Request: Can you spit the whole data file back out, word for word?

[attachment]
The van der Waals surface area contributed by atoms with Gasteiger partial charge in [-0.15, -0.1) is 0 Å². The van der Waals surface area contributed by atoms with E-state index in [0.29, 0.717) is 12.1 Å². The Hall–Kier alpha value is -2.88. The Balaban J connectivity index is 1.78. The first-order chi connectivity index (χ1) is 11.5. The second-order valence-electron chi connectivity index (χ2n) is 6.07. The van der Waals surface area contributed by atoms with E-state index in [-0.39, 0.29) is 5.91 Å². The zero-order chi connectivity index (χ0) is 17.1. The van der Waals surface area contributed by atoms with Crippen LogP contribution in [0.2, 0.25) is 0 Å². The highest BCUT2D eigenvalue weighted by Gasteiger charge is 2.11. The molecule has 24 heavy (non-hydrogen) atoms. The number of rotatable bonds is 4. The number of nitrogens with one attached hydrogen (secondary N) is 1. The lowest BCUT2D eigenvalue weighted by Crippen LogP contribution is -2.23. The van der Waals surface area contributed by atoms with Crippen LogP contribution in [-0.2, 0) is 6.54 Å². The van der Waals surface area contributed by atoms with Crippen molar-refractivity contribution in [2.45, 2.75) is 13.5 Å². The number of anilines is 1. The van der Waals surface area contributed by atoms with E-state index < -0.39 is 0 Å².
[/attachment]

The van der Waals surface area contributed by atoms with Gasteiger partial charge in [-0.15, -0.1) is 0 Å². The van der Waals surface area contributed by atoms with E-state index in [0.29, 0.717) is 12.1 Å². The Hall–Kier alpha value is -2.88. The Balaban J connectivity index is 1.78. The first-order chi connectivity index (χ1) is 11.5. The second-order valence-electron chi connectivity index (χ2n) is 6.07. The van der Waals surface area contributed by atoms with E-state index in [-0.39, 0.29) is 5.91 Å². The zero-order chi connectivity index (χ0) is 17.1. The van der Waals surface area contributed by atoms with Crippen LogP contribution in [0.2, 0.25) is 0 Å². The highest BCUT2D eigenvalue weighted by Gasteiger charge is 2.11. The molecule has 24 heavy (non-hydrogen) atoms. The number of rotatable bonds is 4. The number of nitrogens with one attached hydrogen (secondary N) is 1. The lowest BCUT2D eigenvalue weighted by Crippen LogP contribution is -2.23. The van der Waals surface area contributed by atoms with Crippen LogP contribution in [-0.2, 0) is 6.54 Å². The van der Waals surface area contributed by atoms with Crippen molar-refractivity contribution in [2.45, 2.75) is 13.5 Å². The number of anilines is 1. The van der Waals surface area contributed by atoms with E-state index < -0.39 is 0 Å².